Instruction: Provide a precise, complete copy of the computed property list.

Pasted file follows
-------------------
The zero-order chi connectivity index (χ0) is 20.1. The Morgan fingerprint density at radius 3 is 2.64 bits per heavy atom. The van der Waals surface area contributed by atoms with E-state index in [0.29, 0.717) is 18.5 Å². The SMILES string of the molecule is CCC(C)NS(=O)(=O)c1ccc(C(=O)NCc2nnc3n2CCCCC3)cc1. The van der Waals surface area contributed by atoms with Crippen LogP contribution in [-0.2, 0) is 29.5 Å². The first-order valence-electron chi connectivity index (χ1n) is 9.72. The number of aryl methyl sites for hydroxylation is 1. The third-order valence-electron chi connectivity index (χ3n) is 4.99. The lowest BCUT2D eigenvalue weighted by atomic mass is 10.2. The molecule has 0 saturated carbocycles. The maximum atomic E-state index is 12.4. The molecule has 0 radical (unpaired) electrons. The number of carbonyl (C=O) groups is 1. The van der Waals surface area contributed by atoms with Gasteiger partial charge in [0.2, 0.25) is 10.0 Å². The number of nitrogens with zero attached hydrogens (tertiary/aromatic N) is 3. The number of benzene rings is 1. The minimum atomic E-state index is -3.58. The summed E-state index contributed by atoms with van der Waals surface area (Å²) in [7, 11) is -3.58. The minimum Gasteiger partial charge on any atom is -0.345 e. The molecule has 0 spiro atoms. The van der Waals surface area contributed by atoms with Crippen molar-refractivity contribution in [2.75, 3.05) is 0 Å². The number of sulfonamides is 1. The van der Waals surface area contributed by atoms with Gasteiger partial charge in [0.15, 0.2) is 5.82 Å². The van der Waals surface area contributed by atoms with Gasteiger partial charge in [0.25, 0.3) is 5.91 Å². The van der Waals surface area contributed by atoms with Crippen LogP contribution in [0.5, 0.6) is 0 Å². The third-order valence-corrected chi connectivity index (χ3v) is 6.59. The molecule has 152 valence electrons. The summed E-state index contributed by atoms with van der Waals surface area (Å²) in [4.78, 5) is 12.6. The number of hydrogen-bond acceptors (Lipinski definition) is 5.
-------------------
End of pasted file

The zero-order chi connectivity index (χ0) is 20.1. The Morgan fingerprint density at radius 3 is 2.64 bits per heavy atom. The van der Waals surface area contributed by atoms with E-state index in [0.29, 0.717) is 18.5 Å². The SMILES string of the molecule is CCC(C)NS(=O)(=O)c1ccc(C(=O)NCc2nnc3n2CCCCC3)cc1. The van der Waals surface area contributed by atoms with Crippen LogP contribution in [-0.2, 0) is 29.5 Å². The first-order valence-electron chi connectivity index (χ1n) is 9.72. The number of aryl methyl sites for hydroxylation is 1. The third-order valence-electron chi connectivity index (χ3n) is 4.99. The lowest BCUT2D eigenvalue weighted by atomic mass is 10.2. The molecule has 0 saturated carbocycles. The maximum atomic E-state index is 12.4. The molecule has 0 radical (unpaired) electrons. The number of carbonyl (C=O) groups is 1. The van der Waals surface area contributed by atoms with Gasteiger partial charge in [0.2, 0.25) is 10.0 Å². The number of nitrogens with zero attached hydrogens (tertiary/aromatic N) is 3. The number of benzene rings is 1. The minimum atomic E-state index is -3.58. The summed E-state index contributed by atoms with van der Waals surface area (Å²) in [7, 11) is -3.58. The minimum Gasteiger partial charge on any atom is -0.345 e. The molecule has 0 spiro atoms. The van der Waals surface area contributed by atoms with Crippen molar-refractivity contribution in [2.75, 3.05) is 0 Å². The number of sulfonamides is 1. The van der Waals surface area contributed by atoms with Gasteiger partial charge in [0.15, 0.2) is 5.82 Å². The van der Waals surface area contributed by atoms with Gasteiger partial charge in [0.25, 0.3) is 5.91 Å². The van der Waals surface area contributed by atoms with Crippen LogP contribution in [0.5, 0.6) is 0 Å². The third-order valence-corrected chi connectivity index (χ3v) is 6.59. The molecule has 152 valence electrons. The summed E-state index contributed by atoms with van der Waals surface area (Å²) in [4.78, 5) is 12.6. The number of hydrogen-bond acceptors (Lipinski definition) is 5.